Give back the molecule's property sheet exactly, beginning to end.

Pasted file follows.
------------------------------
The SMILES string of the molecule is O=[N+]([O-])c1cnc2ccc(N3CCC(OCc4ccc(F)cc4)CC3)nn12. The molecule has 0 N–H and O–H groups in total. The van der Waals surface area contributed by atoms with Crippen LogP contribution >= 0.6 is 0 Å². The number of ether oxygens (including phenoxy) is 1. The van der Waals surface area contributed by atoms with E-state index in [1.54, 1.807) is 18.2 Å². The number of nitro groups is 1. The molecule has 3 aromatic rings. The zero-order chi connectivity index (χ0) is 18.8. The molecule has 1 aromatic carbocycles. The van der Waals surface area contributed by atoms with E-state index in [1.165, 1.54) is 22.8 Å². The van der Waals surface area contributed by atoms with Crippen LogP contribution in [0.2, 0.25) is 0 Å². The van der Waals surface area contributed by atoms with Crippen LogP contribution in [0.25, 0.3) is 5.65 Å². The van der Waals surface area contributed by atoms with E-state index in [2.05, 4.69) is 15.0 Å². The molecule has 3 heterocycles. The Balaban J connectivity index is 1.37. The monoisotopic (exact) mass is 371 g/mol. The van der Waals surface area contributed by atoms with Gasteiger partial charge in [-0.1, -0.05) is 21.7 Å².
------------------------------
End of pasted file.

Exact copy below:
The SMILES string of the molecule is O=[N+]([O-])c1cnc2ccc(N3CCC(OCc4ccc(F)cc4)CC3)nn12. The molecule has 0 N–H and O–H groups in total. The van der Waals surface area contributed by atoms with Crippen LogP contribution >= 0.6 is 0 Å². The number of ether oxygens (including phenoxy) is 1. The van der Waals surface area contributed by atoms with E-state index in [1.54, 1.807) is 18.2 Å². The number of nitro groups is 1. The molecule has 3 aromatic rings. The zero-order chi connectivity index (χ0) is 18.8. The molecule has 1 aromatic carbocycles. The van der Waals surface area contributed by atoms with E-state index in [1.165, 1.54) is 22.8 Å². The van der Waals surface area contributed by atoms with Crippen LogP contribution in [0.2, 0.25) is 0 Å². The van der Waals surface area contributed by atoms with Crippen LogP contribution in [0.25, 0.3) is 5.65 Å². The van der Waals surface area contributed by atoms with E-state index in [2.05, 4.69) is 15.0 Å². The molecule has 3 heterocycles. The Balaban J connectivity index is 1.37. The monoisotopic (exact) mass is 371 g/mol. The van der Waals surface area contributed by atoms with Gasteiger partial charge in [-0.1, -0.05) is 21.7 Å².